"There will be girls from California and from the South in Boston this week," [sex worker advocate Robyn Few] said. "I hope a lot of women make a lot of money and make a lot of men really happy."
For weeks, escort services have plastered advertisements in magazines and on the Internet asking women to work the convention.
"We are looking for more girls right now," said Frank Caswell, who runs the Foxy Lady club outside Boston. "Obviously, hospitality and beauty are expected and the girls must bring something that is enticing to see."
Several sex workers said political conventions were often particularly lucrative. Democratic organizers wanted to point out that many delegates are bringing their families.
"This really is a G-rated event," said DNC spokeswoman Mariellen Burns.
Any comment, Senator Kerry? Hmm. There is something really creepy about all this, and yet something kind of cool, too. I mean, cornfed southern girls, with cut-off denims and straw hats hitchhiking to Boston to be part of the Democratic process? That's really inspiring. Three of those girls barebacking Tom Daschle? A little creepy.
How funny that these girls call the conventions lucrative, like the mother lode had just come in, as if Geneal Motors were coming to town; when the gears of government turn, the women of the night grind.
This is not something the Republican party could pull off. Not because they have moral superiority, but because they're even creepier. You know that prostitutes will be flocking to NYC, too, but I doubt there will be a fun loving flavor to their party. Probably something more like The Scarlett Letter meets Se7en, know what I mean? Lots of sweaty, jowly, uptight, repressed Jesus-lovers reliving old traumas and acting out their deepest, darkest feelings, and when that happens, women usually get found in dumpsters with silk neckties in their mouths.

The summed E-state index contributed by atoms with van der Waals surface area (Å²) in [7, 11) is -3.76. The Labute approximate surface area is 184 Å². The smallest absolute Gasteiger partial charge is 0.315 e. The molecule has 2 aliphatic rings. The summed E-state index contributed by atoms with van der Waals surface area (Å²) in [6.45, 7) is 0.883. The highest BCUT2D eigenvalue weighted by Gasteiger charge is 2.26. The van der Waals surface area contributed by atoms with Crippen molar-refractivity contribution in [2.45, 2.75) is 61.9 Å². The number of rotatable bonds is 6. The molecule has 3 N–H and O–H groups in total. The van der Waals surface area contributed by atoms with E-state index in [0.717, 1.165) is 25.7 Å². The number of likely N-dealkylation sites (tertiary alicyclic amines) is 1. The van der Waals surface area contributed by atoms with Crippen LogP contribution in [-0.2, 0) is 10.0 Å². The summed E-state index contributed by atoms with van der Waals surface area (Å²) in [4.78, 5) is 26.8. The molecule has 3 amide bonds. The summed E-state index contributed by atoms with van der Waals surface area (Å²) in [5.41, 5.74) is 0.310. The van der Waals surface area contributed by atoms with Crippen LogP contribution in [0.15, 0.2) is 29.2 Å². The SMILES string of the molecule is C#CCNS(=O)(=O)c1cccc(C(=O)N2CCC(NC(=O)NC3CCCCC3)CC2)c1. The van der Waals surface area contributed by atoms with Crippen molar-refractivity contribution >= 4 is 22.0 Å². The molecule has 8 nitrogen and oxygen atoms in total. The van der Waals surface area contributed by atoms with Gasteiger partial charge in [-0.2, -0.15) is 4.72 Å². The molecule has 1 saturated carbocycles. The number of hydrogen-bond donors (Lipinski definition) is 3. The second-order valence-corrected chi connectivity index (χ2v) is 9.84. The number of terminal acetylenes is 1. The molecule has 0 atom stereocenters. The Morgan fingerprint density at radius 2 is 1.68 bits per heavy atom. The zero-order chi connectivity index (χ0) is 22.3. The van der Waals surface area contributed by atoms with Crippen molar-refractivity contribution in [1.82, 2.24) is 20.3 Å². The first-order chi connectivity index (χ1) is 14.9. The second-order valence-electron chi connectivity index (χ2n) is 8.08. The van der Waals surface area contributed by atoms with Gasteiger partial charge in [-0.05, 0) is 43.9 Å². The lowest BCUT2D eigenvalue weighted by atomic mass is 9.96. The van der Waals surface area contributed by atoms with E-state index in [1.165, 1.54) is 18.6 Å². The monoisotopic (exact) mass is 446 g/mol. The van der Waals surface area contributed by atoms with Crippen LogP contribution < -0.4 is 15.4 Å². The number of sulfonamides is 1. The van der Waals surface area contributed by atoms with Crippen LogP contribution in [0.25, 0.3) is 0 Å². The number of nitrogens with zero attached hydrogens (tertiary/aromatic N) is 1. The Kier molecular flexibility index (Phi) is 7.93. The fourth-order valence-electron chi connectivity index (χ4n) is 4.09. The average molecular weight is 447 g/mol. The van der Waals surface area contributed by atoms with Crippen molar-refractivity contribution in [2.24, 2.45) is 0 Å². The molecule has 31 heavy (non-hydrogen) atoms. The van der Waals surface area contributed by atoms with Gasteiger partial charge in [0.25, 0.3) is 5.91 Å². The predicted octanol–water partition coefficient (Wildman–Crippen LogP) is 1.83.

But those Dems, boy, those playas knows how to kick it!
Friday, July 23, 2004
Well, it's okay. Everything is really okay. Except we're all gonna die. But don't worry, because we are safer now than we were on September 11 -- until we all die in that huge imminent terrorist attack. But no one is really to blame for what happened, no one we could all point a collective finger at and say "You! Why you... you.... JERK!" and dump all responsibility upon. No, no one except for for everyone. Yep, every single person with government letterhead, from intern to president, is responsible. But we can't really blame then, now can we? No not really. But they all share the blame. There is a very complicated system for allocating percentages of blame depending upon positions of power, belief in terror, negligence, ignorance and religious conviction. They could break it down like that, but what would the point be? Because it was the intelligence community's fault, too. They were not very creative. And absence of creativity means abundance of terrorism. But you can't blame any one individual. Not really. It's a structural problem, and these structures must be addressed and re-, um, re-structured. We need to restructure these structural structures. And once we get them restructured we can prevent terror. The inevitable terror. That we can prevent. With new structures.
Yes, we're all to blame here, collectively, in our absolution of responsibility. Clinton should have taken more responsibility. Bush should have listened to Clinton, if, of course, Clinton had treated Osama bin Laden (who cannot stand our way of life, btw) with the respect he deserves. But now we'll be restructuring those failed structures. If the government listens to these dire warnings. And make everything okay.